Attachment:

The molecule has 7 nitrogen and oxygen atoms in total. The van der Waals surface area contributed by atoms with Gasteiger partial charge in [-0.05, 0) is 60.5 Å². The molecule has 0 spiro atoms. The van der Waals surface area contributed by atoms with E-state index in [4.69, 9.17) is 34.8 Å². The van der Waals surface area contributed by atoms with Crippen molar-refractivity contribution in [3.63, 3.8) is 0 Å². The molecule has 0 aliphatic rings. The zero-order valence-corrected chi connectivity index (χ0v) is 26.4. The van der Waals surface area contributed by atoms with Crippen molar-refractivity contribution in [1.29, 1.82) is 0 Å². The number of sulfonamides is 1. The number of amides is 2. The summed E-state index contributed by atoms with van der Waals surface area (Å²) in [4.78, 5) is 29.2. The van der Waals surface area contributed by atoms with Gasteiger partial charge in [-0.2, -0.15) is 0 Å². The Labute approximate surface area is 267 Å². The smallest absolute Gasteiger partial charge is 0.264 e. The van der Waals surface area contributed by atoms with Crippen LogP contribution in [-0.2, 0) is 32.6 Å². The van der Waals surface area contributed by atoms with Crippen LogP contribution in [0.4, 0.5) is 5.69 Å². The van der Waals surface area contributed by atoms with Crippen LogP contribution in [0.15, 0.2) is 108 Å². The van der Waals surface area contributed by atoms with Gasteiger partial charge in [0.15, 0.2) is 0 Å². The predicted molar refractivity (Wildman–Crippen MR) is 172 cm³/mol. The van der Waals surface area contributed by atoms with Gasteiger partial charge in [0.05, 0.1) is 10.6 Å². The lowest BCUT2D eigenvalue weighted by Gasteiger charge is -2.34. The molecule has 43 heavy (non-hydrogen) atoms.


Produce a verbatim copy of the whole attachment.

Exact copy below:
The molecule has 7 nitrogen and oxygen atoms in total. The van der Waals surface area contributed by atoms with Gasteiger partial charge in [-0.05, 0) is 60.5 Å². The molecule has 0 spiro atoms. The van der Waals surface area contributed by atoms with E-state index in [4.69, 9.17) is 34.8 Å². The van der Waals surface area contributed by atoms with Crippen molar-refractivity contribution in [3.63, 3.8) is 0 Å². The molecule has 0 aliphatic rings. The zero-order valence-corrected chi connectivity index (χ0v) is 26.4. The van der Waals surface area contributed by atoms with Crippen molar-refractivity contribution in [1.29, 1.82) is 0 Å². The number of sulfonamides is 1. The number of amides is 2. The summed E-state index contributed by atoms with van der Waals surface area (Å²) in [4.78, 5) is 29.2. The van der Waals surface area contributed by atoms with Gasteiger partial charge in [-0.2, -0.15) is 0 Å². The Labute approximate surface area is 267 Å². The smallest absolute Gasteiger partial charge is 0.264 e. The van der Waals surface area contributed by atoms with Crippen LogP contribution in [-0.2, 0) is 32.6 Å². The van der Waals surface area contributed by atoms with Crippen LogP contribution in [0.4, 0.5) is 5.69 Å². The van der Waals surface area contributed by atoms with Crippen LogP contribution in [0.15, 0.2) is 108 Å². The van der Waals surface area contributed by atoms with Gasteiger partial charge in [0.15, 0.2) is 0 Å². The predicted molar refractivity (Wildman–Crippen MR) is 172 cm³/mol. The van der Waals surface area contributed by atoms with Gasteiger partial charge in [0.05, 0.1) is 10.6 Å². The lowest BCUT2D eigenvalue weighted by Gasteiger charge is -2.34. The molecule has 43 heavy (non-hydrogen) atoms.